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Spokane, Washington  Est. May 19, 1883

Three nurses protest firings in Sandpoint

Maria Walden, a former nurse for Bonner General Hospital in Sandpoint, pickets outside the hospital Tuesday.  Walden contends that she and two other nurses were fired unfairly. 
 (Kathy Plonka / The Spokesman-Review)

SANDPOINT – Three nurses fired from Bonner General Hospital’s maternity unit picketed the hospital’s entrance Tuesday, but the hospital administration was unmoved by the display.

“There are no reinstatement activities being discussed,” said Sue Fox, Bonner General’s public information officer. “It comes down to a difference of philosophies.”

The nurses hit the picket line after months of tension with Susan Montgomery, the hospital’s nursing director, over changes in the Family Centered Maternity Unit. They contend Montgomery has caused nurses undue stress and frustration and that childbirth education programs and lactation services have been compromised as a result.

“We’re picketing because we want people to know we have no confidence at all in the hospital management and board,” said Maria Walden, a registered nurse who worked at Bonner General for 13 years before she was dismissed in June. “It’s about more than philosophy of care. Some people in power have too much power.”

Fox said hospital administration supports Montgomery, and so does much of the staff.

“People are stopping me in the hallways and telling me they’re 100 percent in support of administration,” she said. “I have yet to hear much to the contrary.”

Montgomery fired Walden in June and Patty Omodt and Linda Hess, both registered nurses, last week. Walden said her termination letter refers to her poor attitude and that Omodt and Hess were fired for falsifying their time cards. According to Omodt’s termination letter, she filled in for Hess and another nurse during her day off so they could give blood in a drive that Omodt’s son had organized for Boy Scouts. Omodt didn’t charge for the time, a “gross infraction … subject to immediate termination.”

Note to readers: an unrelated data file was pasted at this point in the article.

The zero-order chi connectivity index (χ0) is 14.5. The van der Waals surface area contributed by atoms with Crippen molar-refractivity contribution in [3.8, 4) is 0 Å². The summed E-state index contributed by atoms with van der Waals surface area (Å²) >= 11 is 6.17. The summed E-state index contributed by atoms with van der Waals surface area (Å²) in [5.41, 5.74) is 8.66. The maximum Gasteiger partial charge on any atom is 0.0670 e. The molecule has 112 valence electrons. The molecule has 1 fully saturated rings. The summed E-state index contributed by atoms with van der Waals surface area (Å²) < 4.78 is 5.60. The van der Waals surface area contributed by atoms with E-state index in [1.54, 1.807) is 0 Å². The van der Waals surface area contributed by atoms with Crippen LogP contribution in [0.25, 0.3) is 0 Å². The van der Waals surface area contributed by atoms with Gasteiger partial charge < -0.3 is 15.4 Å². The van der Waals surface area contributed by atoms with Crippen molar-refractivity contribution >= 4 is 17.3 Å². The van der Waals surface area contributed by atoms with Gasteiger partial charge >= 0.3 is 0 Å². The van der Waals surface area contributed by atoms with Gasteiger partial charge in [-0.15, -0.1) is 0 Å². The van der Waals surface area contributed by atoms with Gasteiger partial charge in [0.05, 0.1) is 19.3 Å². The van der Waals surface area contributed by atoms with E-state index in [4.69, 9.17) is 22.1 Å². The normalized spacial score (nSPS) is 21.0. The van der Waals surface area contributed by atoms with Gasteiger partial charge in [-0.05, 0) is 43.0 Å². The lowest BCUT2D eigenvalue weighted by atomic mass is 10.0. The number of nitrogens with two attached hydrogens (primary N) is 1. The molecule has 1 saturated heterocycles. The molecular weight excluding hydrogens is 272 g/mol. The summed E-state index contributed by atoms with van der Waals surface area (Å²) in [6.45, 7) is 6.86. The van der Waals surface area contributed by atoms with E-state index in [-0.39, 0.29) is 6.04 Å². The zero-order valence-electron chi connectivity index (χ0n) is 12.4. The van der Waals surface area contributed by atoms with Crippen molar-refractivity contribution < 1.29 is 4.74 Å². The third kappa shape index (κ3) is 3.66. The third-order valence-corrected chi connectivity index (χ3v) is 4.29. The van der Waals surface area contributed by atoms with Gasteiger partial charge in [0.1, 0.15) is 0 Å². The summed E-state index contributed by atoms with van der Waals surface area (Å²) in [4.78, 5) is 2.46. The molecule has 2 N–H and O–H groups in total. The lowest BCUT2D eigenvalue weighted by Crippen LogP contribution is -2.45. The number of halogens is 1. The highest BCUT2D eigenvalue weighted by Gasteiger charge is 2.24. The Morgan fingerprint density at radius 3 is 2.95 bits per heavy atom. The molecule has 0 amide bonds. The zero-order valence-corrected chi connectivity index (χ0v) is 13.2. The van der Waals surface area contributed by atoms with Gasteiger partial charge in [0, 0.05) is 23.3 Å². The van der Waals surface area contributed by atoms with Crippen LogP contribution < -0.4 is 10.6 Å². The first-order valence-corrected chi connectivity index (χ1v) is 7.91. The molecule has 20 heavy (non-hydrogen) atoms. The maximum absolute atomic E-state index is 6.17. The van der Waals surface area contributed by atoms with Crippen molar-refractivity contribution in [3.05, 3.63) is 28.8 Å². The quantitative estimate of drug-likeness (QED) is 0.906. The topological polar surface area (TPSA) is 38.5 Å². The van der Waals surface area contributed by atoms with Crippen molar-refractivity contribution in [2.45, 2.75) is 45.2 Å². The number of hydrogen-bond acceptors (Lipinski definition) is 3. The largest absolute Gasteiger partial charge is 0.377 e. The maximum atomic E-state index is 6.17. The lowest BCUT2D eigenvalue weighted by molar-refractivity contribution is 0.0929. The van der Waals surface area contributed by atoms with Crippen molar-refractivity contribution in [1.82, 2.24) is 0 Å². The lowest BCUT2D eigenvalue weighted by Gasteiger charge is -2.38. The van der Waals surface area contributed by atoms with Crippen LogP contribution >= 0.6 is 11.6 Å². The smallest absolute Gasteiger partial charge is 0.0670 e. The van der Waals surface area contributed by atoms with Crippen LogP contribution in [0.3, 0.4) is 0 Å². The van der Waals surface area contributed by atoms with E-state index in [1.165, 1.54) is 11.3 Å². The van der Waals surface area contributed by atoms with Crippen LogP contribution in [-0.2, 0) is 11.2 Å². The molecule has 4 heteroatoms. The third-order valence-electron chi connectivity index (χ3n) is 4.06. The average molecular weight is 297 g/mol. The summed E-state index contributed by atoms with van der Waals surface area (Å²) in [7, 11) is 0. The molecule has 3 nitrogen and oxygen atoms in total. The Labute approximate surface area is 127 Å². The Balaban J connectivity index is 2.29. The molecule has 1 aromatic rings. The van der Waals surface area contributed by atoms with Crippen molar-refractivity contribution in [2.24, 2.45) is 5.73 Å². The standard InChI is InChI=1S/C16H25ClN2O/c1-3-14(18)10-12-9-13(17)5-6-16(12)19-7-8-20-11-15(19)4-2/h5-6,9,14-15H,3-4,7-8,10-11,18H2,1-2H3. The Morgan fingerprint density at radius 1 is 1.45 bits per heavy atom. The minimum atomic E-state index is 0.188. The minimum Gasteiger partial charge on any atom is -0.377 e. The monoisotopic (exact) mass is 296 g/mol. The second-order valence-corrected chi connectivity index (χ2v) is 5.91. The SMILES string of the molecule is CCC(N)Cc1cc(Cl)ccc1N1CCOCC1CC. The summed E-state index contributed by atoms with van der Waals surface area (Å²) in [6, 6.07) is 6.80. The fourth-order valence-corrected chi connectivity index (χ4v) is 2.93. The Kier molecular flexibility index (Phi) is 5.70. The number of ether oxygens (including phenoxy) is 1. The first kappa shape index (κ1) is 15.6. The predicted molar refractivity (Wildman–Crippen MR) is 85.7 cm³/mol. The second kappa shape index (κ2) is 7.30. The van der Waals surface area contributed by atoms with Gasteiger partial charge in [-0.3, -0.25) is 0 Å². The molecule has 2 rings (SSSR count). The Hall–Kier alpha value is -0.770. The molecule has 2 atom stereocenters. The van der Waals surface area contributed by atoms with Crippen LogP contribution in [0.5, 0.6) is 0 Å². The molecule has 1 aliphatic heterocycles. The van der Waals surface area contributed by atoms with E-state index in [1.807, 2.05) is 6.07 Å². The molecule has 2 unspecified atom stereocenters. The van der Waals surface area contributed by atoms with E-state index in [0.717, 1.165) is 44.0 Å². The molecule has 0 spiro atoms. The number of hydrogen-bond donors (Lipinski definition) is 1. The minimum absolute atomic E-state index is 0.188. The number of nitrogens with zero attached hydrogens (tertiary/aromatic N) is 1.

Walden said she applied for unemployment benefits and received them after Bonner General produced no proof of her attitude problem.

“We were fired as retaliation,” she said.

According to Walden, the three nurses were unhappy with changes in the maternity unit.

Its family-centered philosophy means the whole family is attended to before, during and after a birth, Walden said. Traditional care is focused on the mother and baby.

The nurses believed Montgomery was moving more toward traditional than family care, Walden said.

Tension built. Montgomery hired a maternity unit manager about whom the nurses complained so many times that the manager eventually was dismissed, Walden said.

“We were fired as retaliation for removal of the unit nurse manager,” she said. “We said we wouldn’t work under her. She made our life a living hell.”

Walden now works as a traveling nurse in Spokane, Moses Lake and Pullman.

Fox wouldn’t comment on personnel issues.

She said Sheryl Rickard, Bonner General executive director, told her staff she holds all employees to the same standards and would fire anyone who had behaved as Walden, Omodt and Hess did.

At least one maternity unit nurse quit after the firings.

The unit had 20 nurses on staff before the dismissals and has 16 now, Fox said.

“I do know recruitment efforts are under way for permanent positions, but we have very generous staffing ratios now,” she said.

Dr. Robin Helm, a pediatrician who cares for newborns in Bonner General’s maternity unit, said the controversy makes her heartsick.

“These are wonderful, caring, competent, conscientious nurses and terrific human beings,” Helm said.

“Bonner General is a really wonderful hospital. That’s why I can’t understand the decision to terminate these nurses. It’s so sad that it’s come to this.”